The people who brought about the Enron (ENRNQ) debacle are slowly starting to pay for their crimes. David W. Delainey, once head of the energy giant's Energy Services Div., pleaded guilty to criminal insider trading on Oct. 30. So far, he is the highest-ranking executive to face jail time. Three lower-level execs -- Ben Glisan, Michael J. Kooper, and Larry Lawyer -- have also pleaded guilty to a variety of criminal charges. All were close associates of Andrew Fastow, Enron's former chief financial officer and the man at the center of its most controversial business deals. He is scheduled to go to trial in April on charges of fraud, money laundering, and conspiracy.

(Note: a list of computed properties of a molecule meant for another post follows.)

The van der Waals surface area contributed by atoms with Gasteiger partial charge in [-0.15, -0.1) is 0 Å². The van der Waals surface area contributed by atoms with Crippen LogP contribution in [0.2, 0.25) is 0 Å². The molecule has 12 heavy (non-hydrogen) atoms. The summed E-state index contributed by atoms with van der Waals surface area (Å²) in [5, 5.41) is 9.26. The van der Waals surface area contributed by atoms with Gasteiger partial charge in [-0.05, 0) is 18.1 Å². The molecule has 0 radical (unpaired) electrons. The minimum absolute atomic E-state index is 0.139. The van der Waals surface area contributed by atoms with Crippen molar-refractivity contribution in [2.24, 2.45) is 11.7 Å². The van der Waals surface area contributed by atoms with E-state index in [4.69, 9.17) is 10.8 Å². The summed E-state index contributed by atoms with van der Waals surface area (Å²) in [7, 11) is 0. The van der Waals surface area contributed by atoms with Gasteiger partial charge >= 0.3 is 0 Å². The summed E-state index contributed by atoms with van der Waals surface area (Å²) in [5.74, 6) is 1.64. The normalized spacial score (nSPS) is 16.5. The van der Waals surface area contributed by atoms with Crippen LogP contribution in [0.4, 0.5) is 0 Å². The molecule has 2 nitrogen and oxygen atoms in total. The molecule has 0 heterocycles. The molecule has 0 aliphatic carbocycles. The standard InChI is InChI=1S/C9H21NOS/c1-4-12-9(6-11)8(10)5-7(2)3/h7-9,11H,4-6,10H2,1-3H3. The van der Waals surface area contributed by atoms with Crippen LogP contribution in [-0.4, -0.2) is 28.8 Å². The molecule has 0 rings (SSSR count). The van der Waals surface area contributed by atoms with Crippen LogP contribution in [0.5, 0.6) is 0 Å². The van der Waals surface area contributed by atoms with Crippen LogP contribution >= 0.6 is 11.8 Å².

But many would like to see former Chairman Kenneth L. Lay and ex-CEO Jeffrey Skilling behind bars. It's not clear, though, that the Justice Dept. will ever bring charges against the top duo, who have steadfastly maintained that they acted properly. Indeed, they could argue that they did not directly participate in the company's worst deals and that lawyers signed off on them.
Justice's strategy for reaching Skilling and Lay is to flip lower-level execs. First up: Fastow's wife, Lea, who once served as assistant treasurer. She will be in court in February on charges of tax fraud and money laundering.